Gov't takes vital step to let the 'sunshine' in
Published 4th November 2005, 11:51am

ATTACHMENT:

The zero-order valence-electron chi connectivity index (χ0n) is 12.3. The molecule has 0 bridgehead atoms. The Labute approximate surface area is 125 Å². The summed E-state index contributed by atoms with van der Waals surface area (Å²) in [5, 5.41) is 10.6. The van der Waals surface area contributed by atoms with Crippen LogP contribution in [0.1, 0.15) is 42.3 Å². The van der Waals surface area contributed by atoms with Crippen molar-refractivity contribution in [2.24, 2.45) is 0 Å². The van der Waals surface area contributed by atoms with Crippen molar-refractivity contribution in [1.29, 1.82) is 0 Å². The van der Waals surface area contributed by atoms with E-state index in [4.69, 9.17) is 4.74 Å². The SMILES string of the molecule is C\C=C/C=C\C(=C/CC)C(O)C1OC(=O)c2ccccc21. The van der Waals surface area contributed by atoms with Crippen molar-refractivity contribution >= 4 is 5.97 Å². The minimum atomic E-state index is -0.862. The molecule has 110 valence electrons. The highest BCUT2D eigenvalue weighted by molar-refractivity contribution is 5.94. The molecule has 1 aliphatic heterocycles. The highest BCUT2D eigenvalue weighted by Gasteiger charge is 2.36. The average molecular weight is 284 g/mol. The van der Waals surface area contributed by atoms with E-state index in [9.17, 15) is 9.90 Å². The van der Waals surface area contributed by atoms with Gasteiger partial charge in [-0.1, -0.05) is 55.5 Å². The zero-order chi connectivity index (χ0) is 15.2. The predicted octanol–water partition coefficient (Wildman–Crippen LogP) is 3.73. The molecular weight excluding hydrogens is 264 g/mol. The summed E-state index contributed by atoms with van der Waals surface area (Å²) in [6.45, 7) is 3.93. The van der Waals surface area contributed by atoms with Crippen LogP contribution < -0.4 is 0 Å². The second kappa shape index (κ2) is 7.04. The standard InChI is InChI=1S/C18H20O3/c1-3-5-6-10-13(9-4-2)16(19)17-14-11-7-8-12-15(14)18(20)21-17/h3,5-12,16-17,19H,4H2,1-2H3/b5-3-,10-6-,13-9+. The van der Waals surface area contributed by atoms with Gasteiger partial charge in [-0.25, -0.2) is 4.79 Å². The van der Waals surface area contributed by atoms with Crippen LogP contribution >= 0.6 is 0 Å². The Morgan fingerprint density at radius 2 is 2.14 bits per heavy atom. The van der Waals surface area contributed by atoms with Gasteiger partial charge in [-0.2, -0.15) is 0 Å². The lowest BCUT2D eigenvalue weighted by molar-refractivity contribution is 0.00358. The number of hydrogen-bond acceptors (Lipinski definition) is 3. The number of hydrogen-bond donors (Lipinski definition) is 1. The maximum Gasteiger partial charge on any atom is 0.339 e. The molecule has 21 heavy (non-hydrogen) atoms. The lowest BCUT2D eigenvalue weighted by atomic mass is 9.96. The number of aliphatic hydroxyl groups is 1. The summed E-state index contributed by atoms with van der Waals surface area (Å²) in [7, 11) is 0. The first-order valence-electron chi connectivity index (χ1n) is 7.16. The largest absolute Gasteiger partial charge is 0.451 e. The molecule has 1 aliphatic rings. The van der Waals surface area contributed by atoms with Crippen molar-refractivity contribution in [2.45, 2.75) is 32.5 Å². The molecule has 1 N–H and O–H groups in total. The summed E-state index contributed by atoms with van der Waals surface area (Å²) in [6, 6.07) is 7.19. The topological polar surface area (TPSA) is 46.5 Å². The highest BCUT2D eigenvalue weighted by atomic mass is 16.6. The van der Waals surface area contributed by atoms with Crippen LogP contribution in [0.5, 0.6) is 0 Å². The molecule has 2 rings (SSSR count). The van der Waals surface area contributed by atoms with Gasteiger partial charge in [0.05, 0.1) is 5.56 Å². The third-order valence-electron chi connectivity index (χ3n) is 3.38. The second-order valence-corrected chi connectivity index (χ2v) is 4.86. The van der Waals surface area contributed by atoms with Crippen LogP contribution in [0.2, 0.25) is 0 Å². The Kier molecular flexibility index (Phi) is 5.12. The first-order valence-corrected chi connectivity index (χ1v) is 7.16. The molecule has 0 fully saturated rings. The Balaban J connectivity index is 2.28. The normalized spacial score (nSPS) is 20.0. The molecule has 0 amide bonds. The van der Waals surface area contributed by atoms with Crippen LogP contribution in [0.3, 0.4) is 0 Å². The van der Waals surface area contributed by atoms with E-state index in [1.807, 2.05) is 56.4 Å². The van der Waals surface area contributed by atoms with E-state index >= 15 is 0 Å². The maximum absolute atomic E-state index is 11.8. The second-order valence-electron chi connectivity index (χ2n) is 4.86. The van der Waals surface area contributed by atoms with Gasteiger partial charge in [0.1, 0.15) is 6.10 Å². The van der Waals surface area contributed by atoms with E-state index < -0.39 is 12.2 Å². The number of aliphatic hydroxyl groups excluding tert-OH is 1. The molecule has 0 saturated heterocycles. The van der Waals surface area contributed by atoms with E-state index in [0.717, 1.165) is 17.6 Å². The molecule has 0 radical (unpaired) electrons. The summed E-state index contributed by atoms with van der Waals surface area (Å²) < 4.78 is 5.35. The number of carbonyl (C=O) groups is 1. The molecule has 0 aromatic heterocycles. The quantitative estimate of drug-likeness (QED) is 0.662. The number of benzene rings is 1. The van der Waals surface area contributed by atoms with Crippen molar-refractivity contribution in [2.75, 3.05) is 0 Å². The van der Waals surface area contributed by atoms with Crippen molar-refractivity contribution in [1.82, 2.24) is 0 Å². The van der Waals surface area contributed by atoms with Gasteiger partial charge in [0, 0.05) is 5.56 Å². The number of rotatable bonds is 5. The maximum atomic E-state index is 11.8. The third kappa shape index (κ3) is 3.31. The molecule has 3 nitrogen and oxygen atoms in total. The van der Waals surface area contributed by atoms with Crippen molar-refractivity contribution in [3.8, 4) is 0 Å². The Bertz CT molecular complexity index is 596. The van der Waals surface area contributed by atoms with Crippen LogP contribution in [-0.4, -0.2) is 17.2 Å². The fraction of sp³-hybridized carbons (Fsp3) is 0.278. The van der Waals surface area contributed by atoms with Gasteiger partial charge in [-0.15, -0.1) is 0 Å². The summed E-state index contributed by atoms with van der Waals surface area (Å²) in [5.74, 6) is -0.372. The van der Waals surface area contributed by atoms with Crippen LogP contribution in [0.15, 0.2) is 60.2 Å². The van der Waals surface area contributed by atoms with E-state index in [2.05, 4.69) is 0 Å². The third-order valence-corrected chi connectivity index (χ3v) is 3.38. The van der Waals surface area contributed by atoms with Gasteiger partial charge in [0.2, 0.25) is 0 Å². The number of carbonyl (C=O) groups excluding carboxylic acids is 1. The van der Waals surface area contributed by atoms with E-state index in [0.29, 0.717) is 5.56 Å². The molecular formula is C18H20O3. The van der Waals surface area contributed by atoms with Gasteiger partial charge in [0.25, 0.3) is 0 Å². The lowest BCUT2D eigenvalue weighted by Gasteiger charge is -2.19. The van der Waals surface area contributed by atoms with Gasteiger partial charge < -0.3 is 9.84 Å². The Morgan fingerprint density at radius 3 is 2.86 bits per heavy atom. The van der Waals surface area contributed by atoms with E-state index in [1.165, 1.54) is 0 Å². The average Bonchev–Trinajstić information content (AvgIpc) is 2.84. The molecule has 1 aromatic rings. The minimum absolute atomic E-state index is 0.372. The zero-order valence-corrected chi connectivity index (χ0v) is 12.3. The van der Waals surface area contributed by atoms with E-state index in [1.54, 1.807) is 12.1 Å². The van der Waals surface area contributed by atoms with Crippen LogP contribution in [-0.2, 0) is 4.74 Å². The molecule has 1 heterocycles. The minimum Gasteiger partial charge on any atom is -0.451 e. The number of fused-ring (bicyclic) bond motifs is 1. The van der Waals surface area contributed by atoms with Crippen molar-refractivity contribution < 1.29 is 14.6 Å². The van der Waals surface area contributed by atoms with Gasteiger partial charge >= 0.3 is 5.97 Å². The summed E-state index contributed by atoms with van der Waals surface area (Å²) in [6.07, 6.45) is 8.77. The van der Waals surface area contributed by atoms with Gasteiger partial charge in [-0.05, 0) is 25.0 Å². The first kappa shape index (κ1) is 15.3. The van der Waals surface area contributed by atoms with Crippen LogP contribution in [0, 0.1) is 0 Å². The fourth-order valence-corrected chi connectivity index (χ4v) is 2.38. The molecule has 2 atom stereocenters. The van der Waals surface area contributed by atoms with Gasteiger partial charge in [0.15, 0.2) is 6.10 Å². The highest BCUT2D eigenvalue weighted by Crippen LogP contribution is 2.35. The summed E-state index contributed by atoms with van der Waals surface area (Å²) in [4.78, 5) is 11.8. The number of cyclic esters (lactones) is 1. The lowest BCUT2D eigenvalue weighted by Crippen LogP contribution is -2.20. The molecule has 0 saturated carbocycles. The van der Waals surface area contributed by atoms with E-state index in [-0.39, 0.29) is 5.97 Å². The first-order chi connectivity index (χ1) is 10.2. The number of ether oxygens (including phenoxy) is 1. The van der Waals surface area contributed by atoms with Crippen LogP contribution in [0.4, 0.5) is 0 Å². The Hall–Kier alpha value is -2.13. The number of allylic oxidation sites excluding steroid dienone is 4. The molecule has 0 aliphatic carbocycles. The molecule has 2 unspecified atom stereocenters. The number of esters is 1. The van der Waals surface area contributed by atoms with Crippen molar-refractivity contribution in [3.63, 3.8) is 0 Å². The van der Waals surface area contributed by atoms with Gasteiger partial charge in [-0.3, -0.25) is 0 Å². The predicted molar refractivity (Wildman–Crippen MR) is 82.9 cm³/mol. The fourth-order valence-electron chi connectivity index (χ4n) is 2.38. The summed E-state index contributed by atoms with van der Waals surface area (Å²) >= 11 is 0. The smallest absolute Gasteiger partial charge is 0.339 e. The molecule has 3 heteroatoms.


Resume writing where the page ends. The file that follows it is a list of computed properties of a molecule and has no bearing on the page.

A new era of openness and transparency in government was heralded in the Legislative Assembly this morning (Friday 4 November), when the Leader of Government Business, the Hon. D Kurt Tibbetts, laid before the House the Freedom of Information Bill, 2005. The bill was unveiled as a discussion draft in advance of a public consultation exercise. Government will shortly announce its programme and timetable for the consultative process, which the Minister anticipates being completed in 90 days. "Responses will be given the serious consideration they deserve," the Minister said. Following that, Government will move forward with agreed amendments and prepare the bill for its safe passage in the Legislative Assembly. The bill's aim is to give effect to constitutional democracy, by ensuring government accountability and transparency, and fostering and facilitating public participation in national decision-making. It balances the public's right of access against obligations to preserve confidentiality of sensitive governmental, commercial or personal information. "The modern trend has been to create a fair balance between the right of the government to govern without always being in the glare of the public and the right of the public to access certain information," said the Leader of Government Business. The bill achieves its objectives with regard to "greater justice to the individual by rewriting the rules on secrecy of government documents," Mr. Tibbetts said. The Minister acknowledged that the operations of government are often shrouded in mystery. "A document may be classified as 'secret' or 'confidential' even if it does not contain anything that is really sensitive," he allowed, adding that sometimes this can work to the disadvantage of private citizens who may be mentioned in classified documents with little recourse to redress wrongs. "In some cases the document may even contain false or misleading information," the Minister continued, adding: "Regardless of what the case might be, the private citizen may require that information so that he can make a case before a public authority or in private dealings, and yet he or she does not have access to it or have a chance to correct the details contained in it."